With an IRA LLC (the other type of Checkbook IRA) you're required to file Articles of Organization for your LLC, which are publicly available. With an IRA Trust, you are not required to do so. You can invest while maintaining complete anonymity.

dollar bill icons to display that IRA Trusts have less fees

Since you complete your everyday transactions on your own time, you save on transaction fees typically associated with classic SDIRAs. Additionally, instead of facing asset-based holding fees (which are charged based on a percentage of your account’s value), Madison Trust charges flat-rate quarterly fees. This means you never have to pay more for being successful! Furthermore, you avoid the annual state fees that usually come with LLCs.

IRA Trust vs. IRA LLC

While an IRA Trust and IRA LLC both allow you to invest in alternative assets in real-time, there are several differences between the two products. By familiarizing yourself with them, you can determine the best option for your unique situation.

  • An IRA Trust takes one to two weeks to set up as compared to the two to three week setup timeline of an IRA LLC.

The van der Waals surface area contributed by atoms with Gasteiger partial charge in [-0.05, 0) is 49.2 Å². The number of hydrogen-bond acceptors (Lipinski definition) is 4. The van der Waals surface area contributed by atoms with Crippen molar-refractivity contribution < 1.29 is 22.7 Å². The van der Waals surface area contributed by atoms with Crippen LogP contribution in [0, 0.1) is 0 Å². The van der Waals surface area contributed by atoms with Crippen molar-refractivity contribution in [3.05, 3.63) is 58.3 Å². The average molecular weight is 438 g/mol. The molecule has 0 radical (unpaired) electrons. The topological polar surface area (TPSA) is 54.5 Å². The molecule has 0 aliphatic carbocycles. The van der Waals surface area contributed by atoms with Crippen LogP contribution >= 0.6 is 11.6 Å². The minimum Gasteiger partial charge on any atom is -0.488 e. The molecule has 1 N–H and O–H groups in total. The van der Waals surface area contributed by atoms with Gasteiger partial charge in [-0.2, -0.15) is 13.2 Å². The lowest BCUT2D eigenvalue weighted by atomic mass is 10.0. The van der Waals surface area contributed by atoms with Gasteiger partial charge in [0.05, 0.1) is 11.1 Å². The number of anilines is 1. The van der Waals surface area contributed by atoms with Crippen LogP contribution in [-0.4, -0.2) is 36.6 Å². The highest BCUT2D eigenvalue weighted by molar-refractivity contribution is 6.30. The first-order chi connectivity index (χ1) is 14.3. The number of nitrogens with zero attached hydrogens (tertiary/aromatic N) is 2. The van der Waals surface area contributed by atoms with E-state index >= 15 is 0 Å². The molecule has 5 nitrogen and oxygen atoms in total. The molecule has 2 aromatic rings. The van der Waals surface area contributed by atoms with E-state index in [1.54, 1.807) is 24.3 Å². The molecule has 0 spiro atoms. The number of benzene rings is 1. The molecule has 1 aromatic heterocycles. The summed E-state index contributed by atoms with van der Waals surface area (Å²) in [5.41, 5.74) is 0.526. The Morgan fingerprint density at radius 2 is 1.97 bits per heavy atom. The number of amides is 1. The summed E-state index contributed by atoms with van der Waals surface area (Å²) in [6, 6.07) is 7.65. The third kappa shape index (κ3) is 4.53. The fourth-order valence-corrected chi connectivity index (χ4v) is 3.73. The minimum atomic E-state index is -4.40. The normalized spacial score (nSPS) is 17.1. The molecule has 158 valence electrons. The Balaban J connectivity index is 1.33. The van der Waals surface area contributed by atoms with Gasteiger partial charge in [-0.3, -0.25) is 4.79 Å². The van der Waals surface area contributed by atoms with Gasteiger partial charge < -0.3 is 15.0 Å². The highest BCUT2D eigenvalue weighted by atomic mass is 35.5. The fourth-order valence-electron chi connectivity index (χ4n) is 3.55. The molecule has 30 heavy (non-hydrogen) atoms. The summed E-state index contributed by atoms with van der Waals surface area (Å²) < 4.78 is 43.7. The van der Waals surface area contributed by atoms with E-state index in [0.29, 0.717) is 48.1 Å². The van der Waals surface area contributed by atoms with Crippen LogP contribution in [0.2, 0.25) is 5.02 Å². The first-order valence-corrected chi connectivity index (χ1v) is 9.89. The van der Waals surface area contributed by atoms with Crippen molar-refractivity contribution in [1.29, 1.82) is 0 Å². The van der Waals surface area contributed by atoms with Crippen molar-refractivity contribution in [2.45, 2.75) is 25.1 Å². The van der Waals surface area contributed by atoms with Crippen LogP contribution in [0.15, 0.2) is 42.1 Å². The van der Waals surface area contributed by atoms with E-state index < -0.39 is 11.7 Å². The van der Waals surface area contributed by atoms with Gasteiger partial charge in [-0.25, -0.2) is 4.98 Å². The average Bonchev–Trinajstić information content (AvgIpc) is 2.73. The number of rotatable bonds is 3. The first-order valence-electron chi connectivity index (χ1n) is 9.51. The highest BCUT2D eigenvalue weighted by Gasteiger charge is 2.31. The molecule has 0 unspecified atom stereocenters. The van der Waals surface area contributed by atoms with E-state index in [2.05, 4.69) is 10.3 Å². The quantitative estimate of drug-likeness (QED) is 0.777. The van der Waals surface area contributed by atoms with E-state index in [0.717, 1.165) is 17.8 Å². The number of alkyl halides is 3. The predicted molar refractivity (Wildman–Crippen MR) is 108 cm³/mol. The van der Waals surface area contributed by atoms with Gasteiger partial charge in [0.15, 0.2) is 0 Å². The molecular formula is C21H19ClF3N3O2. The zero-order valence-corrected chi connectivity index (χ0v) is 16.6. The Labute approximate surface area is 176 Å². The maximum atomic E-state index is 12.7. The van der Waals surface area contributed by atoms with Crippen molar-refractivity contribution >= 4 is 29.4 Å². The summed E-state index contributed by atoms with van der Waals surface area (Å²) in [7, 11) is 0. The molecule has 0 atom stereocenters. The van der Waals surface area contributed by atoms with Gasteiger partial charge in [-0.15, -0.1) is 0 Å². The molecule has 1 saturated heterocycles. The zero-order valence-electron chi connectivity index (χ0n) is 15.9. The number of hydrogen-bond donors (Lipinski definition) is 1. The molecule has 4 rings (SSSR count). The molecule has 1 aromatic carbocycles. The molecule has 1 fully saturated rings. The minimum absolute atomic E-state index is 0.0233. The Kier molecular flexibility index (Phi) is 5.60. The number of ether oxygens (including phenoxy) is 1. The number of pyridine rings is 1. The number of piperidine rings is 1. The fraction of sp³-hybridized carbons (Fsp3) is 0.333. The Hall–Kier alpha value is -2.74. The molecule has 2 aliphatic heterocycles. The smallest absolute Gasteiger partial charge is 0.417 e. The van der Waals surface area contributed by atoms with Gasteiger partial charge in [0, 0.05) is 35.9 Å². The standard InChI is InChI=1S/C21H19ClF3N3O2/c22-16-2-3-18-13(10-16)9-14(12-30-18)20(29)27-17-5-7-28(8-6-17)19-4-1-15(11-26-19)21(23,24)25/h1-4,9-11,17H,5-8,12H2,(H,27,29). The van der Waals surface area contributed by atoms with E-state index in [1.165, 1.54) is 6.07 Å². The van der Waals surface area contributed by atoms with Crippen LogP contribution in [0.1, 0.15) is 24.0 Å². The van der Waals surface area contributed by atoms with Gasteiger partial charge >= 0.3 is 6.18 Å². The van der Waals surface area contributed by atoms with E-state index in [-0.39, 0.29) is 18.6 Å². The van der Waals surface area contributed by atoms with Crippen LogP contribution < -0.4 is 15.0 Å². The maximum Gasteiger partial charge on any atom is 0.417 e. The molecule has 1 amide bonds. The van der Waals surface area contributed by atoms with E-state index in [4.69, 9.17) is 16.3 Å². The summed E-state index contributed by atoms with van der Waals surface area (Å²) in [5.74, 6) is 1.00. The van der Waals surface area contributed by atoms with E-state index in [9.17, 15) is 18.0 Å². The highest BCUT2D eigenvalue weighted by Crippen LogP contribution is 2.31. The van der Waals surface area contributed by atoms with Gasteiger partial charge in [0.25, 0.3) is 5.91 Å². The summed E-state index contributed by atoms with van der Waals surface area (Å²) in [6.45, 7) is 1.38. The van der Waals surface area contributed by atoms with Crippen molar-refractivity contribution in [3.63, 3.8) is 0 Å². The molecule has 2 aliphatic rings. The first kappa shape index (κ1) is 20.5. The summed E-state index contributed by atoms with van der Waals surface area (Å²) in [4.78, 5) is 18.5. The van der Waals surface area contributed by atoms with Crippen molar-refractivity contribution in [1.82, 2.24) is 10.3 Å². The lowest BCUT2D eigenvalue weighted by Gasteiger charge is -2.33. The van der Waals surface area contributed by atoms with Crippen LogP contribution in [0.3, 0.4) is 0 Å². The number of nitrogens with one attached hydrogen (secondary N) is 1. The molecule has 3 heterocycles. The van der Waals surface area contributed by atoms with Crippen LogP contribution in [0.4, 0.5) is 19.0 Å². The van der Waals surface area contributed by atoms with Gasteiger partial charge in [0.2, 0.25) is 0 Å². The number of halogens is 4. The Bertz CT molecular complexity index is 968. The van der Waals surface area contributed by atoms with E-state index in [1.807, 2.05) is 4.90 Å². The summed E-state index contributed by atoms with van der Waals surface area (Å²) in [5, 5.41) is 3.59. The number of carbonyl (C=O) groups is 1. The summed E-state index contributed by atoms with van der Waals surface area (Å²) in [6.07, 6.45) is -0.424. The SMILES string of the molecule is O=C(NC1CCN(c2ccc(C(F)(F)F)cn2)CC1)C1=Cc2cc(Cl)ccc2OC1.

• You’ll enjoy lower setup fees with an IRA Trust and avoid the state-specific fees that are typically required with an LLC.
  • There are no state reporting requirements with an IRA Trust like there are with an IRA LLC.
  • Unlike an IRA LLC, an IRA Trust allows for confidential investing as there are no Articles of Organization on public record.

Although an IRA Trust isn’t as widely known, it can be a powerful retirement savings vehicle if you’re seeking greater privacy, a faster account setup and less fees than an IRA LLC.

infographic of IRA Trust vs. IRA LLC

How To Set Up an IRA Trust

Madison Trust and our sister company, Broad Financial, make it a breeze to set up an IRA Trust. Here’s what the four step process entails:

Icon of a Self-Directed IRA investor holding a credit card to signify opening and funding a Self-Directed IRA.

1. Open and Fund a Self-Directed IRA with Madison Trust